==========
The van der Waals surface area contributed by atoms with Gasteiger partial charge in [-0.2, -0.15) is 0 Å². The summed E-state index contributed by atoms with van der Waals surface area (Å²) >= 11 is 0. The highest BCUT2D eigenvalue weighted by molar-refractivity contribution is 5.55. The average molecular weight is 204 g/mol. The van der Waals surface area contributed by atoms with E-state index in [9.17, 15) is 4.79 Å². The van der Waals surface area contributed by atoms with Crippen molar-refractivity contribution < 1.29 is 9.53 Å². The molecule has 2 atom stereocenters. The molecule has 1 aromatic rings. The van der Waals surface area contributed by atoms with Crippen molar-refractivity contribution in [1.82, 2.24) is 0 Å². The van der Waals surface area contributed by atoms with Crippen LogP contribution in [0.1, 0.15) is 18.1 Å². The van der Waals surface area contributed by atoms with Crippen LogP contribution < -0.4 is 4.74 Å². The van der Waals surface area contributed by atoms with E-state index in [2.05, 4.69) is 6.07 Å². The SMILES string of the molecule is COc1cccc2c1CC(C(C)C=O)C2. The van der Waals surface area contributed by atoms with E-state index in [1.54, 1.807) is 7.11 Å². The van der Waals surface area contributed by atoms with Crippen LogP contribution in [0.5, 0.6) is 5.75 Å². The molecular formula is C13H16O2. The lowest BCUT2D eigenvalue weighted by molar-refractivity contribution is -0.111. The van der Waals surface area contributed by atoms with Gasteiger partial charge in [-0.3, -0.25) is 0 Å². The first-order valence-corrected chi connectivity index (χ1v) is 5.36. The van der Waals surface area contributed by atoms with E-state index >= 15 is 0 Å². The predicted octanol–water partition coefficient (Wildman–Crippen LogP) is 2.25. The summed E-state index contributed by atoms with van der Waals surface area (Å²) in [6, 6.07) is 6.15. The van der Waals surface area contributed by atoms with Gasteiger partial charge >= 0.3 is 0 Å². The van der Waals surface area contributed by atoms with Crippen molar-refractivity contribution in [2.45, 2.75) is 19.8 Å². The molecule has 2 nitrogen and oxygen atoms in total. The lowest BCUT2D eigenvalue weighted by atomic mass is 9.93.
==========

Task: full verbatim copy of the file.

The van der Waals surface area contributed by atoms with Gasteiger partial charge in [-0.2, -0.15) is 0 Å². The summed E-state index contributed by atoms with van der Waals surface area (Å²) >= 11 is 0. The highest BCUT2D eigenvalue weighted by molar-refractivity contribution is 5.55. The average molecular weight is 204 g/mol. The van der Waals surface area contributed by atoms with E-state index in [9.17, 15) is 4.79 Å². The van der Waals surface area contributed by atoms with Crippen molar-refractivity contribution < 1.29 is 9.53 Å². The molecule has 2 atom stereocenters. The molecule has 1 aromatic rings. The van der Waals surface area contributed by atoms with Crippen molar-refractivity contribution in [1.82, 2.24) is 0 Å². The van der Waals surface area contributed by atoms with Crippen LogP contribution in [0.1, 0.15) is 18.1 Å². The van der Waals surface area contributed by atoms with Crippen LogP contribution < -0.4 is 4.74 Å². The van der Waals surface area contributed by atoms with E-state index in [2.05, 4.69) is 6.07 Å². The SMILES string of the molecule is COc1cccc2c1CC(C(C)C=O)C2. The van der Waals surface area contributed by atoms with E-state index in [1.54, 1.807) is 7.11 Å². The van der Waals surface area contributed by atoms with Crippen LogP contribution in [0.5, 0.6) is 5.75 Å². The molecular formula is C13H16O2. The lowest BCUT2D eigenvalue weighted by molar-refractivity contribution is -0.111. The van der Waals surface area contributed by atoms with Gasteiger partial charge in [-0.3, -0.25) is 0 Å². The first-order valence-corrected chi connectivity index (χ1v) is 5.36. The van der Waals surface area contributed by atoms with E-state index >= 15 is 0 Å². The predicted octanol–water partition coefficient (Wildman–Crippen LogP) is 2.25. The summed E-state index contributed by atoms with van der Waals surface area (Å²) in [6, 6.07) is 6.15. The van der Waals surface area contributed by atoms with Gasteiger partial charge >= 0.3 is 0 Å². The van der Waals surface area contributed by atoms with Crippen molar-refractivity contribution in [2.45, 2.75) is 19.8 Å². The molecule has 2 nitrogen and oxygen atoms in total. The lowest BCUT2D eigenvalue weighted by atomic mass is 9.93.